Learning Behavior Theory

The following sample Education essay is 1001 words long, in APA format, and written at the undergraduate level. It has been downloaded 190 times and is available for you to use, free of charge.

Abstract 

Carol talks a lot, mostly off the subject matter, and interrupts constantly. However, when she is interested in the topic, she can concentrate and stay on task much better than when she thinks the lesson is boring and useless. Carol is best friends with Frankie, so when they are in a group together, she is more distracted than usual. Sometimes the teacher reminds Carol that she needs to get back to her work. Other times, she gives Carol extra homework or makes her sit in the back of the room all by herself. When Carol is concentrating and staying on task, the teacher tries to compliment her for her positive behavior. This paper will apply the learning behavior theory to this hypothetical situation. 

Task A: Explain One of Carol’s Negative Behaviors in Terms of Learning Behavior Theory

The “Learning Behavior” Theory refers to a model of teaching that requires teachers to elicit desired behaviors through conditioning of students. Specifically, teachers condition students to respond to certain antecedent behaviors and refrain from acting in certain ways to avoid certain consequences stemming from negative behaviors. Here, Carol has proven to talk during inopportune times during class, and often speaks about matters not related to classroom material.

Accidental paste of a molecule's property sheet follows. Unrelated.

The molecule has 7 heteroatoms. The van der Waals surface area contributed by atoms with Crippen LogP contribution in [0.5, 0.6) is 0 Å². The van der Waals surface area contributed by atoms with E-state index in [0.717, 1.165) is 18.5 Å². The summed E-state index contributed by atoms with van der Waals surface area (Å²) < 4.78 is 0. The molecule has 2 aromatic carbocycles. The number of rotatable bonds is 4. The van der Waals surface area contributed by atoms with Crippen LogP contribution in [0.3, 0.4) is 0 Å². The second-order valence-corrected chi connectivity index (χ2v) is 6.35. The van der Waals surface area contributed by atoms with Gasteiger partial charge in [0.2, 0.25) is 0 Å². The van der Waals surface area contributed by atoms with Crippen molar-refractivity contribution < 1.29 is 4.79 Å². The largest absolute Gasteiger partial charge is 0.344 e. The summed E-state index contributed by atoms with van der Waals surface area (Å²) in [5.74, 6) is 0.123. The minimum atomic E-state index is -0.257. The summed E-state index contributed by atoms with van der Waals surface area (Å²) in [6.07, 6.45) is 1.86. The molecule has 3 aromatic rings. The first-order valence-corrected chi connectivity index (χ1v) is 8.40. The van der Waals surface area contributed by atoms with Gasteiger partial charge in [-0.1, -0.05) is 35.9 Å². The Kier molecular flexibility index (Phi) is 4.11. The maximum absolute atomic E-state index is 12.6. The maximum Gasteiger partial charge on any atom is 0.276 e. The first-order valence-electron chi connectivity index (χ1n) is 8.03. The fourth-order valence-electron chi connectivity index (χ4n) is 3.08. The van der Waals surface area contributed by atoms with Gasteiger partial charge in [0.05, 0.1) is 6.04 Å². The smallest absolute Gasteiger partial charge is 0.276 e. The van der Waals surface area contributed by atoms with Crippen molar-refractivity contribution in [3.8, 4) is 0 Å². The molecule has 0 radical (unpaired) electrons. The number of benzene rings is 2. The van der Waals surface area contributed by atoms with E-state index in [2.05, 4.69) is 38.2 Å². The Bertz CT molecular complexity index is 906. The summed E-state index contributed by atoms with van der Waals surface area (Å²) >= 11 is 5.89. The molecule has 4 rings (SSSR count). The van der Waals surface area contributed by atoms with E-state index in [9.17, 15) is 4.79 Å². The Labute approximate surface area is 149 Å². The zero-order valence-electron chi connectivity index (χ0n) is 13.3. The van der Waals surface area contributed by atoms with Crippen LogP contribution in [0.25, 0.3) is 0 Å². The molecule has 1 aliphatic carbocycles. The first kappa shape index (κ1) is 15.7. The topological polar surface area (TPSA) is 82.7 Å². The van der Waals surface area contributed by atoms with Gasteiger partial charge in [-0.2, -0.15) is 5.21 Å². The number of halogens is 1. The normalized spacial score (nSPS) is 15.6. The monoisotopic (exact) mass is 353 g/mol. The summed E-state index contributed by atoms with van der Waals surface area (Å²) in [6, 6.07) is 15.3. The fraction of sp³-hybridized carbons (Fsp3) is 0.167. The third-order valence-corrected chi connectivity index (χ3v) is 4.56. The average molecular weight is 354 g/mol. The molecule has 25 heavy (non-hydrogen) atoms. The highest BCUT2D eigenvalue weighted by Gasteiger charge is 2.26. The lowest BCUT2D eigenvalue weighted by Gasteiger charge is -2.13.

1: Discuss an Antecedent Behavior of the Above Negative Behavior

An antecedent is a prompt or cue that comes before a behavior and ensures that the correct behavior is elicited. Here, the teacher could remind all the students that there is no talking before instructions are being given. Additionally, the teacher could instill a program in the room where she has one “talking stick” or “talking ball.” The teacher could remind all students that only the person who has the “stick” or “ball” can speak. This would be an antecedent behavior that would elicit silence from students. 

2: Discuss A Possible Consequence of the Above Negative Behavior

According to Alberto and Troutman (1999), consequences can be broken into two categories: reinforcements or punishments. Reinforcements can be further broken down into two categories: positive reinforcers or negative reinforcers. The former is like a “reward” while the latter is more of an “escape.” In this particular situation, the teacher could provide some kind of “gold star” system, where students not talking out of turn accumulate points. The student with the most points at the end of a given period would take some kind of award. An “escape” in this situation would entail something like avoiding a detention period or missing a recess. However, in the context of younger children, a positive reinforcer is likely more effective. Additionally, punishments may not be as effective here. Likely, a positive reinforcement is the best option here. 

3: Discuss an Instructional Intervention that May Mitigate Carol’s Negative Behavior

A teacher may want to take Carol aside and let her know that she “is doing a good job,” but gently remind her that she needs to stay on task during class. Rather than publically speaking about Carol’s behavior, the teacher may find it more effective to engage in one-on-one conversation with the student.